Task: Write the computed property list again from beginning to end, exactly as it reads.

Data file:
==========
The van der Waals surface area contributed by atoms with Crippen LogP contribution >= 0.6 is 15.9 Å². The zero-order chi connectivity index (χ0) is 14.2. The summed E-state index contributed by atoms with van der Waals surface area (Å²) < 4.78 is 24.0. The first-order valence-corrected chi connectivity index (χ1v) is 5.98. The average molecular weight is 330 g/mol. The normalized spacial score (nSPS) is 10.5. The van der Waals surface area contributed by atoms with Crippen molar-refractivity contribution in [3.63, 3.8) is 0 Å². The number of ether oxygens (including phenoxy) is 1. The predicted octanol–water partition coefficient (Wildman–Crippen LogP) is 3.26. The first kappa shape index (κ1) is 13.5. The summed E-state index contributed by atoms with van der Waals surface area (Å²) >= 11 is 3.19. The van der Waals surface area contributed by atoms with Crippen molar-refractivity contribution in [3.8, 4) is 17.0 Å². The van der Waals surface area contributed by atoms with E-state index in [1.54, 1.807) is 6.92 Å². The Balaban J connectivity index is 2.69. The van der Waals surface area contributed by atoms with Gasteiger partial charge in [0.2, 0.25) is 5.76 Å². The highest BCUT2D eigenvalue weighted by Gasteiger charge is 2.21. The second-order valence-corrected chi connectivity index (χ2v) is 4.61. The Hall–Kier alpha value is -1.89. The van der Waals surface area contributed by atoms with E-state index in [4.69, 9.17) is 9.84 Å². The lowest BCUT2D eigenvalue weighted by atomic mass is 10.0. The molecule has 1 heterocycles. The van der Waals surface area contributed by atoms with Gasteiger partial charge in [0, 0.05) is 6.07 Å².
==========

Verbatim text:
The van der Waals surface area contributed by atoms with Crippen LogP contribution >= 0.6 is 15.9 Å². The zero-order chi connectivity index (χ0) is 14.2. The summed E-state index contributed by atoms with van der Waals surface area (Å²) < 4.78 is 24.0. The first-order valence-corrected chi connectivity index (χ1v) is 5.98. The average molecular weight is 330 g/mol. The normalized spacial score (nSPS) is 10.5. The van der Waals surface area contributed by atoms with Crippen molar-refractivity contribution in [3.63, 3.8) is 0 Å². The number of ether oxygens (including phenoxy) is 1. The predicted octanol–water partition coefficient (Wildman–Crippen LogP) is 3.26. The first kappa shape index (κ1) is 13.5. The summed E-state index contributed by atoms with van der Waals surface area (Å²) >= 11 is 3.19. The van der Waals surface area contributed by atoms with Crippen molar-refractivity contribution in [3.8, 4) is 17.0 Å². The van der Waals surface area contributed by atoms with E-state index in [1.54, 1.807) is 6.92 Å². The Balaban J connectivity index is 2.69. The van der Waals surface area contributed by atoms with Gasteiger partial charge in [0.2, 0.25) is 5.76 Å². The highest BCUT2D eigenvalue weighted by Gasteiger charge is 2.21. The second-order valence-corrected chi connectivity index (χ2v) is 4.61. The Hall–Kier alpha value is -1.89. The van der Waals surface area contributed by atoms with E-state index in [4.69, 9.17) is 9.84 Å². The lowest BCUT2D eigenvalue weighted by atomic mass is 10.0. The molecule has 1 heterocycles. The van der Waals surface area contributed by atoms with Gasteiger partial charge in [0, 0.05) is 6.07 Å².